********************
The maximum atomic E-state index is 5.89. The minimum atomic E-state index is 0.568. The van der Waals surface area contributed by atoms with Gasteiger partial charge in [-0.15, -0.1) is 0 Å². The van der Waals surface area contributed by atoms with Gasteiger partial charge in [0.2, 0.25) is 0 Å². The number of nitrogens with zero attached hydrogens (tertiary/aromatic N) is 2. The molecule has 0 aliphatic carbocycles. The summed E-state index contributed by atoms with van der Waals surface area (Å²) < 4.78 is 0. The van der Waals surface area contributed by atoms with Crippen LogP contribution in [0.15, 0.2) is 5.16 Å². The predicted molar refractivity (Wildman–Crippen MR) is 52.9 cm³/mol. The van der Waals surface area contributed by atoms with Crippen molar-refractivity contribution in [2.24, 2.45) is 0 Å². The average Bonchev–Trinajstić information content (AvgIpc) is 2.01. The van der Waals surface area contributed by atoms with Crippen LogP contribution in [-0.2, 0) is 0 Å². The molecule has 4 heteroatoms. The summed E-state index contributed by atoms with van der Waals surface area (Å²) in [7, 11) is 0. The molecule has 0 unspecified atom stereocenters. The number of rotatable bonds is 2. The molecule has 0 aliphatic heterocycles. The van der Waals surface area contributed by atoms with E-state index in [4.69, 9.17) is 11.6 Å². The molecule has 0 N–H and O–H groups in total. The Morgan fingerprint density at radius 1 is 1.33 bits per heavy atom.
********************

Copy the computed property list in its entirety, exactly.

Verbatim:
The maximum atomic E-state index is 5.89. The minimum atomic E-state index is 0.568. The van der Waals surface area contributed by atoms with Gasteiger partial charge in [-0.15, -0.1) is 0 Å². The van der Waals surface area contributed by atoms with Gasteiger partial charge in [0.2, 0.25) is 0 Å². The number of nitrogens with zero attached hydrogens (tertiary/aromatic N) is 2. The molecule has 0 aliphatic carbocycles. The summed E-state index contributed by atoms with van der Waals surface area (Å²) < 4.78 is 0. The van der Waals surface area contributed by atoms with Crippen LogP contribution in [0.15, 0.2) is 5.16 Å². The predicted molar refractivity (Wildman–Crippen MR) is 52.9 cm³/mol. The van der Waals surface area contributed by atoms with Crippen molar-refractivity contribution in [2.24, 2.45) is 0 Å². The average Bonchev–Trinajstić information content (AvgIpc) is 2.01. The van der Waals surface area contributed by atoms with Crippen LogP contribution in [-0.2, 0) is 0 Å². The molecule has 4 heteroatoms. The summed E-state index contributed by atoms with van der Waals surface area (Å²) in [7, 11) is 0. The molecule has 0 unspecified atom stereocenters. The number of rotatable bonds is 2. The molecule has 0 aliphatic heterocycles. The van der Waals surface area contributed by atoms with E-state index in [4.69, 9.17) is 11.6 Å². The molecule has 0 N–H and O–H groups in total. The Morgan fingerprint density at radius 1 is 1.33 bits per heavy atom.